Author: Sarah McCaan QTS, PGCE, BSc (Hons)
How to encourage children with SEN to try new things
Trying something new for the first time can be so daunting for us all.
I vividly remember walking into a classroom for the first time to teach a lesson when my heart absolutely raced! I had so many ‘what ifs’ in my head, including ‘What if I make a fool of myself?’, ‘What if I fall?’ and ‘What if the students don’t understand what I am talking about?’
As it turned out the experience wasn’t anywhere near as bad as I’d feared. In fact, I am still teaching over a decade later!
As adults we can understand that everything doesn’t go to plan all of the time. We still have fears all the same and overcoming the fear of trying something new can be so challenging yet so rewarding.
But what can we do to help children with SEN to conquer this fear?
7 tips to help children with SEN to open up and discover more
For our students who live with a wide-ranging variety of SEN including autism, ADHD and dyslexia among many others, this fear of new experiences can be further compounded by their individual barriers to learning. We understand that trying something new can be super scary.
That’s why, as specialist SEN tutors, we constantly look at new ways to promote and instil confidence in our students. Here are great tips that I have learned in my career as an SEN teacher so far.
Tip 1: Find “The Hook”
How something new is introduced for the first time is incredibly important to set the scene for a child with SEN. Think about how you can answer the question: ‘What’s this all about then?’ in a way that will appeal to the child you’re teaching.
If you try to personalise the introduction to something new, it can really have really positive effects. You could do this through a song, a video clip, an image, a game… whatever works to truly hook and capture that child’s imagination, without focussing too much on the new concept itself.
TIP 2: Channel a child’s personal interests
Understanding and including student’s personal interests into what you’re teaching can have huge benefits.
For example, I know very little about rugby but one of my students with autism is an expert, so we used that topic as a basis for a writing lesson.
One of my students who finds it difficult to focus adores boxing – so guess what we based our lesson on when introducing biographies?
I also think music is a fantastic resource. I have played everything from the Spice Girls to the Philharmonic Orchestra in my sessions to engage and enthuse my students! Music can also have a profoundly calming effect on a child’s behaviour and focus too.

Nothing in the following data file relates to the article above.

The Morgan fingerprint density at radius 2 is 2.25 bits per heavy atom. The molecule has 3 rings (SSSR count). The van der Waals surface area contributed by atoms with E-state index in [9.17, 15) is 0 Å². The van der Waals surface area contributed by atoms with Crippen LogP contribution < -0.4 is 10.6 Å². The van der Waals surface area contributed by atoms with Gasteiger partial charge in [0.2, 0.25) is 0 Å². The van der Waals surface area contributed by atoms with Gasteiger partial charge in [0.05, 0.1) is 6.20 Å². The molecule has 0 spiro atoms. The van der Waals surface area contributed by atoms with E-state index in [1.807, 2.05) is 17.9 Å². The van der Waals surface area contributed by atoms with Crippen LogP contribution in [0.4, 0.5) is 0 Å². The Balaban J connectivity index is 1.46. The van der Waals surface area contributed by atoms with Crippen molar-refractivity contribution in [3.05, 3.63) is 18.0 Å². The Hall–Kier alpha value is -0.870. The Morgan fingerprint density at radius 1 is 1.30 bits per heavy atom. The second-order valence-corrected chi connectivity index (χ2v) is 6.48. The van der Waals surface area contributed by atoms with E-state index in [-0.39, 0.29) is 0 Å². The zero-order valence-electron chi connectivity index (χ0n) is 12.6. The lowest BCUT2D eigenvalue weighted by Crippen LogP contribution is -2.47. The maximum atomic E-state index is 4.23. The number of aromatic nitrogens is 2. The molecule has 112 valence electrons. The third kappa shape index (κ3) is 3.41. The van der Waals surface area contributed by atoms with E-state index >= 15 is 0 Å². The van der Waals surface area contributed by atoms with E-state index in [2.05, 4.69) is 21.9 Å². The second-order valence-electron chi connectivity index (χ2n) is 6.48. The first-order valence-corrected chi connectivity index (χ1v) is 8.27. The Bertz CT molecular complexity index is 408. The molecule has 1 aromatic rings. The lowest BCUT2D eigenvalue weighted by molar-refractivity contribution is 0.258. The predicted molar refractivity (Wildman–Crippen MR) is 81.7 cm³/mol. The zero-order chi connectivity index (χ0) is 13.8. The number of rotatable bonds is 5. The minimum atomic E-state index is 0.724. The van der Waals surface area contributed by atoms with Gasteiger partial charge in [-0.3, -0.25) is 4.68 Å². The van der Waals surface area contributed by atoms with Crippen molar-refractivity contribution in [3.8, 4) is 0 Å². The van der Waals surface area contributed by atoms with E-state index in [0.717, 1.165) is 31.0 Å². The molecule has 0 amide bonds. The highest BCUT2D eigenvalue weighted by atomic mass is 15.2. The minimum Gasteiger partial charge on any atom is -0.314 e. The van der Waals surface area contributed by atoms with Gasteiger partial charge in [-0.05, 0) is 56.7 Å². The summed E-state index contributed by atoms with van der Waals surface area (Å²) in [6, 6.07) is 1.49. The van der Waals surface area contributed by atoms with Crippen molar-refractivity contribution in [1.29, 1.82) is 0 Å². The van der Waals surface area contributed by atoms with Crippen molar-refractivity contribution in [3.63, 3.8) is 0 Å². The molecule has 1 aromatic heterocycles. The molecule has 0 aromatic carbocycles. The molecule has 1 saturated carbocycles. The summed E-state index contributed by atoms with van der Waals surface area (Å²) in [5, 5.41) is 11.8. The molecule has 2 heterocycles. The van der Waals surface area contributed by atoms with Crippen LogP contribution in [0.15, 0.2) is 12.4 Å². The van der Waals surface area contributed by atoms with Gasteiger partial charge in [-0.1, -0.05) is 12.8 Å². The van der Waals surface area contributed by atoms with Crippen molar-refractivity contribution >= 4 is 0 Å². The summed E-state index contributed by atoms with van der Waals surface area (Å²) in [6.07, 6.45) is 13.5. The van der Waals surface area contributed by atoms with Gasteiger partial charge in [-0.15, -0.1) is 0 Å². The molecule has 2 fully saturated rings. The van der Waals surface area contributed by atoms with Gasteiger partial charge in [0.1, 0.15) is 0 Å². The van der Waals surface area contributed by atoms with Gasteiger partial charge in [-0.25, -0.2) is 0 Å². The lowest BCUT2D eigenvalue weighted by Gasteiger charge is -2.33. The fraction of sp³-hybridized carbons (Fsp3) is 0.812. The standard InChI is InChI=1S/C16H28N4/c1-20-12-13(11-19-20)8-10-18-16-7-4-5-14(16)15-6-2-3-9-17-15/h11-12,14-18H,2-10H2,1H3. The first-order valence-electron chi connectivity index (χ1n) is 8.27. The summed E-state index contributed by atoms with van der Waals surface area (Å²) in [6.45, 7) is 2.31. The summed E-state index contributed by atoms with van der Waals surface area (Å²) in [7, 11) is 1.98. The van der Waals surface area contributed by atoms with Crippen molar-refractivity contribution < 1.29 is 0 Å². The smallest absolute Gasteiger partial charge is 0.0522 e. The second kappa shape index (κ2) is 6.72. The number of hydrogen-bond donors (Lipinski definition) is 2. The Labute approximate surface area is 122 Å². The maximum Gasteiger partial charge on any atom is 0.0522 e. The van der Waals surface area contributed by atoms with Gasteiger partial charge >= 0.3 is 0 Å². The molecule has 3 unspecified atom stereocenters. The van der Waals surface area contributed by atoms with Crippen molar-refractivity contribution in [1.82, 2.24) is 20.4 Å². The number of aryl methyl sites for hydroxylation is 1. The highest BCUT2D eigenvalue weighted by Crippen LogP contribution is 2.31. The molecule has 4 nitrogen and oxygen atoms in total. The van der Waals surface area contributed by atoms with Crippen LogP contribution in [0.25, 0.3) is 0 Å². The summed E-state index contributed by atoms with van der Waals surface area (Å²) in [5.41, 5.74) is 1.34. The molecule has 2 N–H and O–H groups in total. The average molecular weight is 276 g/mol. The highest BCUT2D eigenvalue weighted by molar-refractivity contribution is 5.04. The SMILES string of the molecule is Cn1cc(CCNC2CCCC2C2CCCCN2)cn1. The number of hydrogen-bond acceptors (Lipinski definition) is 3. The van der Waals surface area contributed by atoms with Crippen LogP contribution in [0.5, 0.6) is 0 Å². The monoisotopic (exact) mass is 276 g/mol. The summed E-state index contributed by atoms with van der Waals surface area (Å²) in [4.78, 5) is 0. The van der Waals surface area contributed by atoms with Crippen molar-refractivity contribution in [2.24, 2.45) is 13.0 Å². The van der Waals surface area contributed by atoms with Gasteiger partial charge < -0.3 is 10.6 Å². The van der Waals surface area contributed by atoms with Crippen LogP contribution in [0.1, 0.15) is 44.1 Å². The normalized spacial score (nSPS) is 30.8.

TIP 3: Show that you have understanding and empathy
I had lovely feedback from a student with ADHD recently who said “she really gets me!”
I don’t believe that there is a magic formula to this, but listening and understanding a child’s needs is vital when you’re teaching.
It’s important to never make assumptions about what students know and understand when you’re introducing a new concept.
Keep it simple and then build on that. It’s also a good idea to revisit a previously-learned concept just before starting a new one because this will build confidence and engagement.
TIP 4: Have some fun!!
Humour and fun work very well when you’re teaching child with SEN something new. Learning doesn’t have to be boring!
If a child is busy having fun then they can often forget that they are actually learning something new. Many of our students with SEN are very visual and kinaesthetic learners, so we need to be creative and imaginative in our approach.
In other words, don’t be afraid of getting messy! Getting outdoors to learn is always a fun option.
TIP 5: Celebrate – or acknowledge – every success
Every achievement should be recognised and addressed.
I’m suggesting a full-scale party each time a child achieves something, but this point is important for students who respond to very structured sessions, particularly for those with autism and ADHD.
I’ve developed a series of personalised self-assessment success criteria based on “I can” or “Traffic Light” tick sheets, so they can mark off what they have achieved and where they need to go for themselves.
TIP 6: It’s okay if something doesn’t work!
Whilst we always want to promote “having a go”, It’s also important not be disheartened if a new approach you try with a child who has SEN doesn’t work straight away or at all.
Sometimes, we need to spontaneously change things up or try something different!
The best way forward is to persevere without being too pushy.
TIP 7: And finally…remember a child with SEN is special
There’s a reason why the word “special” is included in the term SEN.
It’s an absolute privilege to work with children who are just that. I’ve always found that patience really is a virtue and pays off.
We just need to take some time to build confidence in the child you’re teaching and all the hard work will be worth it.
Whenever I am teaching something new, I always try to remember how challenging I found it to walk into that classroom for the first time.
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